Password Attacks

Posted by in Security+ | 0 comments

Password attacks attempt to discover or bypass passwords used for authentication on systems and networks, and for different types of files. Although there are many attack methods, they fall into two generic categories: online password attacks and offline password attacks.

An online password attack attempts to discover a password from an online system. For example, an attacker trying to log on to an account by trying to guess a user’s password is an online attack.

Offline password attacks attempt to discover passwords from a captured database or captured packet scan. For example, when attackers hack into a web site causing a data breach, they can download entire databases. They then perform offline attacks to discover the passwords contained within the databases. Similarly, Wi-Fi Protected Access (WPA) cracking attacks first capture the four-way handshake when WPA wireless clients authenticate with a wireless access point. After capturing these packets, they perform an offline attack to discover the WPA password.

The following sections cover some specific types of password attacks and this blog covers others such as rainbow table attacks.


Pass the Security+ exam the first time

CompTIA Security+: Get Certified Get Ahead: SY0-401 Study Guide

CompTIA Security+: Get Certified Get Ahead: SY0-401 Study Guide


Brute Force Password Attacks

A brute force attack attempts to guess all possible character combinations. One of the best protections against offline brute force attacks is to use complex passwords. Complex passwords include a mix of uppercase letters, lowercase letters, numbers, and special characters. Additionally, longer passwords are much more difficult to crack than shorter passwords.

Account lockout policies are effective against online brute force attacks. An account lockout setting locks an account after the user enters the incorrect password a preset number of times.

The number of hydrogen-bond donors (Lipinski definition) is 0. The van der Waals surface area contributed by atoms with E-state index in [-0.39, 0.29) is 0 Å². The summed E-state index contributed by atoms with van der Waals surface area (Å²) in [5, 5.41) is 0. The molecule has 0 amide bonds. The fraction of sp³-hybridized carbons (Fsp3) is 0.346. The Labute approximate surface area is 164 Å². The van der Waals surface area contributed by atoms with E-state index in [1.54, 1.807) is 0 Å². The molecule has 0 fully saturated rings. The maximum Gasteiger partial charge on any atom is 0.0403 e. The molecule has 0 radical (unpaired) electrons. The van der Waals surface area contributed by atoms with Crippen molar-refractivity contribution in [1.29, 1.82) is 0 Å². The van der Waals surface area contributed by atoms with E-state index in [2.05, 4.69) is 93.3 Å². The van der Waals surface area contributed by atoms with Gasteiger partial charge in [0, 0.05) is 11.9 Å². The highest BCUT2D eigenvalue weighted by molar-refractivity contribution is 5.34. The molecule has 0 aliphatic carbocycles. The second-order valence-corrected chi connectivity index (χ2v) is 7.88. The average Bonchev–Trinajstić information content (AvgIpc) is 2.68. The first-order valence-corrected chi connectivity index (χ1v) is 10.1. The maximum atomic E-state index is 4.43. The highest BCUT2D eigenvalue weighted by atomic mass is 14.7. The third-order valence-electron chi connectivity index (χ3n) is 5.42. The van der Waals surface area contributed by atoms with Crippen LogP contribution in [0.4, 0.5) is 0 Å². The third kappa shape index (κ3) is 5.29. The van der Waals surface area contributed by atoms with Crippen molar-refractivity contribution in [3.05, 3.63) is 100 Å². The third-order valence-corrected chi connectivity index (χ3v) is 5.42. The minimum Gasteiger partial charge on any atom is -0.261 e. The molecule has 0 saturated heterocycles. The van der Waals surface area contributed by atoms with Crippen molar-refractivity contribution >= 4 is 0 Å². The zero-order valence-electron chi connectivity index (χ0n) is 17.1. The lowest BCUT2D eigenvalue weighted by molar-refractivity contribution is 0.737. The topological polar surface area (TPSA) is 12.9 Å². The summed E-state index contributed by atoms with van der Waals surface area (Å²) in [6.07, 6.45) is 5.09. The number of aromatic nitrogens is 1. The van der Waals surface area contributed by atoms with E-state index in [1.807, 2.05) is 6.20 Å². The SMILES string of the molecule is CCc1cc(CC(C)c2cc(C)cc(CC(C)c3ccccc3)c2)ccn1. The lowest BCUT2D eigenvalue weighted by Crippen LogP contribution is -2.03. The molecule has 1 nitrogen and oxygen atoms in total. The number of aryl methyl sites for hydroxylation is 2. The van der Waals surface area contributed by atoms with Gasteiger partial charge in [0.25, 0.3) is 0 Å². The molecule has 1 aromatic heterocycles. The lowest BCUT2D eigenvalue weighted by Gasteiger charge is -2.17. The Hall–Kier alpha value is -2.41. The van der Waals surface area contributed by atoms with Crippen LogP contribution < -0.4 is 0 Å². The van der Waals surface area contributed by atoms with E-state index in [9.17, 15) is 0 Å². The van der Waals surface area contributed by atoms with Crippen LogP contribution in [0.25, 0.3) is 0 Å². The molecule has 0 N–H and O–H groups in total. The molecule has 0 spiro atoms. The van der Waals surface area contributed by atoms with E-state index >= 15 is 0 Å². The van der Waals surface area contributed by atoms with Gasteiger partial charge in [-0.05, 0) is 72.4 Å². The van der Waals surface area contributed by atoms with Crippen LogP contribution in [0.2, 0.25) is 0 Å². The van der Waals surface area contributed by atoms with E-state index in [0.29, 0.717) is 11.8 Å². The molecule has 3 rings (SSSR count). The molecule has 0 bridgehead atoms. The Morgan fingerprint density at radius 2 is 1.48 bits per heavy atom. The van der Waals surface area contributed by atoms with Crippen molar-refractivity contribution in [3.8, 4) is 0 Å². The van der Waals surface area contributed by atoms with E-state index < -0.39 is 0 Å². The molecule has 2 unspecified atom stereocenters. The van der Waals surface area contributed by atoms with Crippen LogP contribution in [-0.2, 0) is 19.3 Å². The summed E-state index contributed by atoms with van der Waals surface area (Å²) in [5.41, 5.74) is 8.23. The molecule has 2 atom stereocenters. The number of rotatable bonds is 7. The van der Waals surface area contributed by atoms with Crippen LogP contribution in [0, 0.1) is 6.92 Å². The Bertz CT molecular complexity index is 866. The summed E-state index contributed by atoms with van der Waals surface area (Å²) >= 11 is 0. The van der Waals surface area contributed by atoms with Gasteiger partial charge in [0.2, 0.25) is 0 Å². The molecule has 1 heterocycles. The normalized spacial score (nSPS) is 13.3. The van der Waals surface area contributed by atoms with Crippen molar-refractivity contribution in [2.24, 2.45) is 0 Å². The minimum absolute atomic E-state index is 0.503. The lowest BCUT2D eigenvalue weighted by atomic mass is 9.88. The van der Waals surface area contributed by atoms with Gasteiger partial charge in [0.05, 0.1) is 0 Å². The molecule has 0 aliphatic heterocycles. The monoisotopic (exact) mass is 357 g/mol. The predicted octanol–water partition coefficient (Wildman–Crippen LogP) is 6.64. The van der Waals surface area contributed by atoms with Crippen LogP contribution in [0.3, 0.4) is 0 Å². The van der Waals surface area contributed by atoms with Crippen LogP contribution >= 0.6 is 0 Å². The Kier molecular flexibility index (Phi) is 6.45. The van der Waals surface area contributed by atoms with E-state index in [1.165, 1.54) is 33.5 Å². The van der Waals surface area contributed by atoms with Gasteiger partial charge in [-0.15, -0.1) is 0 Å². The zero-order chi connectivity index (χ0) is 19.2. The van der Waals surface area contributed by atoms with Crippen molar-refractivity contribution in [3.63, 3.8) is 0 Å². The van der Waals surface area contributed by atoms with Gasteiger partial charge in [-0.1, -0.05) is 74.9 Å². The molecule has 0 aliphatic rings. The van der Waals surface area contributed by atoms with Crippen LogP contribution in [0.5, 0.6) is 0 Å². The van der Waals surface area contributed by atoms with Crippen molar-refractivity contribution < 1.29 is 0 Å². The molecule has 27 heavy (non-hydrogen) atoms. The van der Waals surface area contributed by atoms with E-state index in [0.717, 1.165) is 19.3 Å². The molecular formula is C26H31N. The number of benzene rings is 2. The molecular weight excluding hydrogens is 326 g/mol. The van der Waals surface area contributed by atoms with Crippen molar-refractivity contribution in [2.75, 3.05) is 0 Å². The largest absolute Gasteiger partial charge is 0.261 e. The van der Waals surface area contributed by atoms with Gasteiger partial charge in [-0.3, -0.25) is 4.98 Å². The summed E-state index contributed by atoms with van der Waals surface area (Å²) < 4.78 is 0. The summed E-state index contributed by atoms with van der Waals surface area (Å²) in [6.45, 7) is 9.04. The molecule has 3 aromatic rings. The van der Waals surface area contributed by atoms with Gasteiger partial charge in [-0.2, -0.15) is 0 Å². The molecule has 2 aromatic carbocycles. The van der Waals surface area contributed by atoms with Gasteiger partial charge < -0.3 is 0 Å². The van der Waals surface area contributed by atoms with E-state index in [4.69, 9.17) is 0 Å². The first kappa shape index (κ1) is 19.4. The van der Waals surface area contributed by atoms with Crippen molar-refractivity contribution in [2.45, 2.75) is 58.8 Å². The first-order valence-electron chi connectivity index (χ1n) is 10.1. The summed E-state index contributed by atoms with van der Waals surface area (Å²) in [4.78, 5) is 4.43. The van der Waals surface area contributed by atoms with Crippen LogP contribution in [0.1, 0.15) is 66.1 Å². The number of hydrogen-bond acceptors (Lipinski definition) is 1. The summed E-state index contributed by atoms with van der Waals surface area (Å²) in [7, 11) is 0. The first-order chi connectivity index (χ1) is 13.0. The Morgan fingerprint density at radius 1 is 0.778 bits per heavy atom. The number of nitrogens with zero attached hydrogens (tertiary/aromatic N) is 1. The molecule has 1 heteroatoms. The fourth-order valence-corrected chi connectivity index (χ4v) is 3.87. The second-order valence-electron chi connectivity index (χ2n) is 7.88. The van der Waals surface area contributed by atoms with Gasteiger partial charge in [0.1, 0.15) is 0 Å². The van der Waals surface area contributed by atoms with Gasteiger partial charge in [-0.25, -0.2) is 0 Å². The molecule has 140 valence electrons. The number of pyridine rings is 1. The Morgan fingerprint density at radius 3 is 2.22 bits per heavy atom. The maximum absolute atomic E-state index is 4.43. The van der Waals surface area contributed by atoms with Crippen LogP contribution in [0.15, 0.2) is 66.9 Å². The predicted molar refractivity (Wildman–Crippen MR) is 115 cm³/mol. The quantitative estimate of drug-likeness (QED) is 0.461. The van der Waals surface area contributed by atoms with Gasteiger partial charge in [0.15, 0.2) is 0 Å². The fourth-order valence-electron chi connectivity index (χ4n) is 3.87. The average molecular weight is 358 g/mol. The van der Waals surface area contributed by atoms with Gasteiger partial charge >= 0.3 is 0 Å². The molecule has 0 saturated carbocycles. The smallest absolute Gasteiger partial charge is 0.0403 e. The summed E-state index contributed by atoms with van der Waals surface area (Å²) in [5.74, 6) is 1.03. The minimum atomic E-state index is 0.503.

Additionally, key stretching techniques such as bcrypt and Password-Based Key Derivation Function 2 (PBKDF2) add a salt to the password and are effective against brute force attacks.

Security+ Practice Test Questions

SY0-501 Practice Test Questions 

Over 300 realistic Security+ practice test questions

All questions include explanations so you'll know why the correct answers are correct,

and why the incorrect answers are incorrect.

Pass the Security+ Exam

the First Time You Take It

Multiple quiz formats to let you use these questions based on the way you learn.
  • Learn mode - randomized. View each of the questions in random order. Learn mode allows you to keep selecting answers until you select the correct answer. Once you select the correct answer, you'll see the explanation. Click here to see how learn mode works.
  • Learn mode - not randomized. View each of the questions in the same order. Use this if you want to make sure that you see all of the questions. Learn mode allows you to keep selecting answers until you select the correct answer. Once you select the correct answer, you'll see the explanation. Click here to see how learn mode works.
  • Test mode - randomized. View each of the questions in random order. In test mode, you can only see the correct answers and explanations after you complete the test. Click here to see how test mode works.
  • Test mode - not randomized. View each of the questions in the same order. In test mode, you can only see the correct answers and explanations after you complete the test. Click here to see how test mode works.
  • Test mode - 75 random questions. View 75 random questions from the full test bank similar to how the Security+ exam has a potential maximum of 75 multiple choice questions. In test mode, you can only see the correct answers and explanations after you complete the test. Click here to see how test mode works.

Get the full bank of SY0-501 Practice Test Questions Here

 SY0-501 Practice Test Questions